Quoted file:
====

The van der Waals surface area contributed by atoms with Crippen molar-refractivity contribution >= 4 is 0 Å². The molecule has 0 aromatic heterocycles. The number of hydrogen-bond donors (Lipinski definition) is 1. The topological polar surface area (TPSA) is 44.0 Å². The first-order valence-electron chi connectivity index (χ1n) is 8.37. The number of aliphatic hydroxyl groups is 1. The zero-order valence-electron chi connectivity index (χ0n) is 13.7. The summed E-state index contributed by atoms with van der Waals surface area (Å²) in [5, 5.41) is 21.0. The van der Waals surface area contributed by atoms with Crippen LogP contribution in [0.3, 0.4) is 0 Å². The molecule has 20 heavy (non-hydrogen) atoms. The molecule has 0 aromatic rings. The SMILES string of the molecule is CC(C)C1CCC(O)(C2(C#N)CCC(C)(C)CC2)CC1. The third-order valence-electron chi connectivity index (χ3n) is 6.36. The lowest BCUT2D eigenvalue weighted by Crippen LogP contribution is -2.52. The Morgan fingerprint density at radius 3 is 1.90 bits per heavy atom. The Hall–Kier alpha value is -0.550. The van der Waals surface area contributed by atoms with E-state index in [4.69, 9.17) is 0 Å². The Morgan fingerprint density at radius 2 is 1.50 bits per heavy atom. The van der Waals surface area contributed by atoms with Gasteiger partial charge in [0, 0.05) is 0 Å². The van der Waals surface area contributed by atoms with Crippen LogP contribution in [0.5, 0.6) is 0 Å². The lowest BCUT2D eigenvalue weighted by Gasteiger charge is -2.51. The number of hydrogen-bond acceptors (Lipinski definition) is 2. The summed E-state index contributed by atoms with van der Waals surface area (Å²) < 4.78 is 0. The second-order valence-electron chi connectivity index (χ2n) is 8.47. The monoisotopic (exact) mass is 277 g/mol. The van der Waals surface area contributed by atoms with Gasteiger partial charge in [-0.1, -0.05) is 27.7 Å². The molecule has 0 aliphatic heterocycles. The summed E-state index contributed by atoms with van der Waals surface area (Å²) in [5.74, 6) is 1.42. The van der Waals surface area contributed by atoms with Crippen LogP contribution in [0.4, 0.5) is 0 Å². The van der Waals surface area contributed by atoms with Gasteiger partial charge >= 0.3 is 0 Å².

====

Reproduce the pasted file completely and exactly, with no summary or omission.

The van der Waals surface area contributed by atoms with Crippen molar-refractivity contribution >= 4 is 0 Å². The molecule has 0 aromatic heterocycles. The number of hydrogen-bond donors (Lipinski definition) is 1. The topological polar surface area (TPSA) is 44.0 Å². The first-order valence-electron chi connectivity index (χ1n) is 8.37. The number of aliphatic hydroxyl groups is 1. The zero-order valence-electron chi connectivity index (χ0n) is 13.7. The summed E-state index contributed by atoms with van der Waals surface area (Å²) in [5, 5.41) is 21.0. The van der Waals surface area contributed by atoms with Crippen LogP contribution in [0.3, 0.4) is 0 Å². The molecule has 20 heavy (non-hydrogen) atoms. The molecule has 0 aromatic rings. The SMILES string of the molecule is CC(C)C1CCC(O)(C2(C#N)CCC(C)(C)CC2)CC1. The third-order valence-electron chi connectivity index (χ3n) is 6.36. The lowest BCUT2D eigenvalue weighted by Crippen LogP contribution is -2.52. The Morgan fingerprint density at radius 3 is 1.90 bits per heavy atom. The Hall–Kier alpha value is -0.550. The van der Waals surface area contributed by atoms with E-state index in [4.69, 9.17) is 0 Å². The Morgan fingerprint density at radius 2 is 1.50 bits per heavy atom. The van der Waals surface area contributed by atoms with Gasteiger partial charge in [0, 0.05) is 0 Å². The van der Waals surface area contributed by atoms with Crippen LogP contribution in [0.5, 0.6) is 0 Å². The lowest BCUT2D eigenvalue weighted by Gasteiger charge is -2.51. The number of hydrogen-bond acceptors (Lipinski definition) is 2. The summed E-state index contributed by atoms with van der Waals surface area (Å²) < 4.78 is 0. The second-order valence-electron chi connectivity index (χ2n) is 8.47. The monoisotopic (exact) mass is 277 g/mol. The van der Waals surface area contributed by atoms with Gasteiger partial charge in [-0.1, -0.05) is 27.7 Å². The molecule has 0 aliphatic heterocycles. The summed E-state index contributed by atoms with van der Waals surface area (Å²) in [5.74, 6) is 1.42. The van der Waals surface area contributed by atoms with Crippen LogP contribution in [0.4, 0.5) is 0 Å². The van der Waals surface area contributed by atoms with Gasteiger partial charge >= 0.3 is 0 Å².